Instructables

Step 2: Wiring the switch

Picture of Wiring the switch
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Series.bmp
Wiring for this switch is deadly simple.

To make my instructions a little more easy to follow, hold your switch in such a way that you are looking at the pins and they are arranged 2 pins wide and three pins tall. Imagine that the pins are numbered as below:

1 4
2 5
3 6

Begin by connecting pins 3 and 6 directly. The shortest piece of wire you can use will be best. You will need no other access to these two pins.

You will need to connect two wires to each of pins 1 and 4. These pins will be your two power supply wires, as well as one wire from EACH of your motors. As this switch WILL NOT change polarities, make sure that your positive wire from one motor (we will call this one Motor "A") is connected to the positive power source wire, and pin 1. Connect the negative from your other motor (Motor "B") as well as the negative from your power source is connected to pin 4.

This is the tricky part. You now should have only 2 free wires, one from each motor. These wires will get crossed in this step. This is intentional. Connect the wire from Motor "A" to pin 5, (not 2, like you would expect). Connect the wire from Motor "B" to pin 2 (not 5).

In my other instructable, I note here that there are many different combinations for the connections to that switch, however, there are some things that you MUST be careful about in this switch. You CANNOT connect your power source to pins 2 and 5 in this switch. The motors will be wired in series in one position, however the switch will cause a short in the other position.
 
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bennyb15 years ago
Will this work on a Jazz bass, to change the pickup configuration? I was going to put in a push-pull pot for this, but have several of this type switch on hand. Thanks for the info. BennyB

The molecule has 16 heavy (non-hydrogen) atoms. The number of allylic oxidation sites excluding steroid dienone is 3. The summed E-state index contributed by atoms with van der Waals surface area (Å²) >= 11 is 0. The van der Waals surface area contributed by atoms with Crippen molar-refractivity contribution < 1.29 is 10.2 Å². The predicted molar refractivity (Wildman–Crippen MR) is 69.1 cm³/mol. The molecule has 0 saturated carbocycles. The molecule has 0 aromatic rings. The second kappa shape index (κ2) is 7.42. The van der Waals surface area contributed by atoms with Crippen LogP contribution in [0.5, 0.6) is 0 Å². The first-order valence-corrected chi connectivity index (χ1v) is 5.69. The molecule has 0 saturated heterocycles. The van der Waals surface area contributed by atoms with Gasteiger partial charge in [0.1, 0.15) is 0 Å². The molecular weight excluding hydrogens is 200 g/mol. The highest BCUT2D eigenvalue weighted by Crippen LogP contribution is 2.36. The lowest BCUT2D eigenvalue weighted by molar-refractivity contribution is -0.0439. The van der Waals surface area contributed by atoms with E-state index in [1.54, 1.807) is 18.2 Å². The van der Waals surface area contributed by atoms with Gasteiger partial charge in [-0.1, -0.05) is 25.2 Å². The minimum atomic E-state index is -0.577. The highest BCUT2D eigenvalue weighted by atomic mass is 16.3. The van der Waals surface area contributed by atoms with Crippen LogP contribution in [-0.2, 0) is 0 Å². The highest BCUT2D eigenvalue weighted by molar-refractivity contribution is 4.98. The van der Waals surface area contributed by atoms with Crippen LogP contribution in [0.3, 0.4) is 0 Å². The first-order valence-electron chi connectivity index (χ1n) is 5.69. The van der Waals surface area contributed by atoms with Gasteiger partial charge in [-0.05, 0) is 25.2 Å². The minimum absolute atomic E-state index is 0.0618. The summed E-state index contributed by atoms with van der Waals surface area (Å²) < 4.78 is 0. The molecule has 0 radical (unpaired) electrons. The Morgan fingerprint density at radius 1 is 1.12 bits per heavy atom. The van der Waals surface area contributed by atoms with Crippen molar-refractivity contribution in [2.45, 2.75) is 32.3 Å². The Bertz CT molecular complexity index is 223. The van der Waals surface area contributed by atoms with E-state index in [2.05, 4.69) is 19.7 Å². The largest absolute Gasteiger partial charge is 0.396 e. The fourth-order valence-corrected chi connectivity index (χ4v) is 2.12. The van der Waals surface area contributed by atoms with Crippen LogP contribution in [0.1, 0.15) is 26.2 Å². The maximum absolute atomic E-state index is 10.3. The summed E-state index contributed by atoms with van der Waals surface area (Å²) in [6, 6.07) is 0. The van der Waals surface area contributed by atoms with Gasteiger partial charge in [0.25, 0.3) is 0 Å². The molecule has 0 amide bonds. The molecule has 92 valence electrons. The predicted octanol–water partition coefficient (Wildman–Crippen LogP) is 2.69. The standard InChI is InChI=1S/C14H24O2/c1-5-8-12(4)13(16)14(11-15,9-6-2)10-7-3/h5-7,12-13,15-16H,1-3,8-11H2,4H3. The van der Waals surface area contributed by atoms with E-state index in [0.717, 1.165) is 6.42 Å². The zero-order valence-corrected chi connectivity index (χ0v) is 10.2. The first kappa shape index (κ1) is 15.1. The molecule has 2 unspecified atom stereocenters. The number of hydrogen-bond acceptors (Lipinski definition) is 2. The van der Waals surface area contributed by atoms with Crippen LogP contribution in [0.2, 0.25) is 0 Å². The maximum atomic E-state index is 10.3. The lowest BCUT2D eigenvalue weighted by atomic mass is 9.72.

DieCastoms (author)  bennyb15 years ago
Before I answer that, let me point out that I have absolutely no idea about guitars. That being said, this switch will allow you to have the pickups in series or in parallel to each other. I have no idea if that is something you would or wouldn't want to do with the pickups on a guitar. Since no power is put into the guitar from the amplifier, I don't THINK anything can be damaged by wiring the pickups improperly, so I would say try it, and let me know!
I believe that will do what I want. It just alters the sound output of the pickups. Thanks. BB
DieCastoms (author) 5 years ago
I am sorry, but I do not have a camera with which to take any pictures. The few pictures I have were taken by a friend. It does not matter which pin is pin 1 in most switches. It MIGHT matter if you have a lighted switch, in which case it will matter where you connect the positive and there may or may not be an EXTRA pin for the ground. Follow the instructions that came with your switch if it is a lighted switch. Thank You for your comments! Mike, at DC.
PARKOUR1235 years ago
Does it matter how you hold it? I mean can you hold it the opposite way and still have the same meaning? Also how do you tell which one is pin 1?
Can you also add a picture of your DPDT slide switch after you have finished soldering as I am a little confused with how to connect it.